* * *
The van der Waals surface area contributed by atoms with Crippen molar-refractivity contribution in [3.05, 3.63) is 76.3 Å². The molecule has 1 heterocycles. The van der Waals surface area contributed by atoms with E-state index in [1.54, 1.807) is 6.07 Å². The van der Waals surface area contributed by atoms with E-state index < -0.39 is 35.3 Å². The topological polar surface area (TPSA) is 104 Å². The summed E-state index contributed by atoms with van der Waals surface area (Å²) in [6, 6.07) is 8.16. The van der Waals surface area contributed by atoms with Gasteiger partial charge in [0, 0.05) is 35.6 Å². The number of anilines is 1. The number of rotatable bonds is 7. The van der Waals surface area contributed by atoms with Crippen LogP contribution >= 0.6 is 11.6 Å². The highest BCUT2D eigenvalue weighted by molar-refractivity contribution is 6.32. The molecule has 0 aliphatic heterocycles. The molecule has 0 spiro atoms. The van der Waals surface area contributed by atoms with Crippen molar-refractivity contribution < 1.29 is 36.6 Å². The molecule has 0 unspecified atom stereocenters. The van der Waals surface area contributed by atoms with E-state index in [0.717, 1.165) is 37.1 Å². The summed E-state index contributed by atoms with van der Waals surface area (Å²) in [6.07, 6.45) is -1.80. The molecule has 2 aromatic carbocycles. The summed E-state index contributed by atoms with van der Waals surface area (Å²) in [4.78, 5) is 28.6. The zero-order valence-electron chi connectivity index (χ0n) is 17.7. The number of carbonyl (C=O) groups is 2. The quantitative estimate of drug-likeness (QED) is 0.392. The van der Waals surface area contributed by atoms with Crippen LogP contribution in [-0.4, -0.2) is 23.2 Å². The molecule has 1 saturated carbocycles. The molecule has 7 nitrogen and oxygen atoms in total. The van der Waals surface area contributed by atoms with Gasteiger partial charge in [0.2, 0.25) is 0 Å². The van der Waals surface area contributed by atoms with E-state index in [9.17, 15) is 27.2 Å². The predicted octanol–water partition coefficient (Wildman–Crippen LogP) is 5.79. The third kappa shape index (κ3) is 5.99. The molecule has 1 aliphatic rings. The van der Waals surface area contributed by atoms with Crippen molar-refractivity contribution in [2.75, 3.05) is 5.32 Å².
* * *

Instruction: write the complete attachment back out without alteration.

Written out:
The van der Waals surface area contributed by atoms with Crippen molar-refractivity contribution in [3.05, 3.63) is 76.3 Å². The molecule has 1 heterocycles. The van der Waals surface area contributed by atoms with E-state index in [1.54, 1.807) is 6.07 Å². The van der Waals surface area contributed by atoms with E-state index < -0.39 is 35.3 Å². The topological polar surface area (TPSA) is 104 Å². The summed E-state index contributed by atoms with van der Waals surface area (Å²) in [6, 6.07) is 8.16. The van der Waals surface area contributed by atoms with Gasteiger partial charge in [0, 0.05) is 35.6 Å². The number of anilines is 1. The number of rotatable bonds is 7. The van der Waals surface area contributed by atoms with Crippen LogP contribution >= 0.6 is 11.6 Å². The highest BCUT2D eigenvalue weighted by molar-refractivity contribution is 6.32. The molecule has 0 aliphatic heterocycles. The molecule has 0 spiro atoms. The van der Waals surface area contributed by atoms with Crippen molar-refractivity contribution < 1.29 is 36.6 Å². The molecule has 0 unspecified atom stereocenters. The van der Waals surface area contributed by atoms with E-state index in [0.717, 1.165) is 37.1 Å². The summed E-state index contributed by atoms with van der Waals surface area (Å²) in [6.07, 6.45) is -1.80. The molecule has 2 aromatic carbocycles. The summed E-state index contributed by atoms with van der Waals surface area (Å²) in [4.78, 5) is 28.6. The zero-order valence-electron chi connectivity index (χ0n) is 17.7. The number of carbonyl (C=O) groups is 2. The quantitative estimate of drug-likeness (QED) is 0.392. The van der Waals surface area contributed by atoms with Crippen LogP contribution in [-0.4, -0.2) is 23.2 Å². The molecule has 1 saturated carbocycles. The molecule has 7 nitrogen and oxygen atoms in total. The van der Waals surface area contributed by atoms with Gasteiger partial charge in [0.2, 0.25) is 0 Å². The van der Waals surface area contributed by atoms with E-state index in [9.17, 15) is 27.2 Å². The predicted octanol–water partition coefficient (Wildman–Crippen LogP) is 5.79. The third kappa shape index (κ3) is 5.99. The molecule has 1 aliphatic rings. The van der Waals surface area contributed by atoms with Crippen molar-refractivity contribution in [2.75, 3.05) is 5.32 Å².